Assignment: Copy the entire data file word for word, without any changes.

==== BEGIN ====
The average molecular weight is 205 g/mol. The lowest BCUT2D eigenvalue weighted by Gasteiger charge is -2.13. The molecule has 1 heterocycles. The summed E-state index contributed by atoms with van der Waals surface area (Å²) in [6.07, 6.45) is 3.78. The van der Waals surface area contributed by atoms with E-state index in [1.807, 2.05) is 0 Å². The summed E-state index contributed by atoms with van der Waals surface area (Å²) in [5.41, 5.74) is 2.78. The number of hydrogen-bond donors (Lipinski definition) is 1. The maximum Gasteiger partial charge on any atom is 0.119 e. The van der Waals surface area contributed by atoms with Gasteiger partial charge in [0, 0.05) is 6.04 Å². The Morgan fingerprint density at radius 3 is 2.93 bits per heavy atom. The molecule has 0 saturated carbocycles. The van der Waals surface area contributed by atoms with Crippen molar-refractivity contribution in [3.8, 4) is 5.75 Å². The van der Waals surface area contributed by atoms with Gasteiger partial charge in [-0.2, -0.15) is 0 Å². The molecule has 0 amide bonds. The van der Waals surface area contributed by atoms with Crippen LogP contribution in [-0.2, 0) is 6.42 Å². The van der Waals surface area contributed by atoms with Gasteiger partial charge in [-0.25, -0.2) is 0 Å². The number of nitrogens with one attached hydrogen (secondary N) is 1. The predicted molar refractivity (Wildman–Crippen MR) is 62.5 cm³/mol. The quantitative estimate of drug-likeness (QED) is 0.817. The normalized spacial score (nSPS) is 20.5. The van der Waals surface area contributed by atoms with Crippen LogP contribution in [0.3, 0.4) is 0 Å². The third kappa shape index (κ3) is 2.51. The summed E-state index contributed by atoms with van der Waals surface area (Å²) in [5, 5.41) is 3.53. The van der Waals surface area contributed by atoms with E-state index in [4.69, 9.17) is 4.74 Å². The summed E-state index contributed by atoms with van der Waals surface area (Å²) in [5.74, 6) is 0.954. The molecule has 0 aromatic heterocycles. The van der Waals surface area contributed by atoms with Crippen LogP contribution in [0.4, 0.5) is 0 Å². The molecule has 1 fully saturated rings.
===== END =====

The average molecular weight is 205 g/mol. The lowest BCUT2D eigenvalue weighted by Gasteiger charge is -2.13. The molecule has 1 heterocycles. The summed E-state index contributed by atoms with van der Waals surface area (Å²) in [6.07, 6.45) is 3.78. The van der Waals surface area contributed by atoms with E-state index in [1.807, 2.05) is 0 Å². The summed E-state index contributed by atoms with van der Waals surface area (Å²) in [5.41, 5.74) is 2.78. The number of hydrogen-bond donors (Lipinski definition) is 1. The maximum Gasteiger partial charge on any atom is 0.119 e. The van der Waals surface area contributed by atoms with Gasteiger partial charge in [0, 0.05) is 6.04 Å². The Morgan fingerprint density at radius 3 is 2.93 bits per heavy atom. The molecule has 0 saturated carbocycles. The van der Waals surface area contributed by atoms with Crippen molar-refractivity contribution in [3.8, 4) is 5.75 Å². The van der Waals surface area contributed by atoms with Gasteiger partial charge in [-0.2, -0.15) is 0 Å². The molecule has 0 amide bonds. The van der Waals surface area contributed by atoms with Crippen LogP contribution in [-0.2, 0) is 6.42 Å². The van der Waals surface area contributed by atoms with Gasteiger partial charge in [-0.25, -0.2) is 0 Å². The number of nitrogens with one attached hydrogen (secondary N) is 1. The predicted molar refractivity (Wildman–Crippen MR) is 62.5 cm³/mol. The quantitative estimate of drug-likeness (QED) is 0.817. The normalized spacial score (nSPS) is 20.5. The van der Waals surface area contributed by atoms with Crippen LogP contribution in [0.3, 0.4) is 0 Å². The third kappa shape index (κ3) is 2.51. The summed E-state index contributed by atoms with van der Waals surface area (Å²) in [5, 5.41) is 3.53. The van der Waals surface area contributed by atoms with E-state index in [4.69, 9.17) is 4.74 Å². The summed E-state index contributed by atoms with van der Waals surface area (Å²) in [5.74, 6) is 0.954. The molecule has 0 aromatic heterocycles. The van der Waals surface area contributed by atoms with Crippen LogP contribution in [0.4, 0.5) is 0 Å². The molecule has 1 fully saturated rings.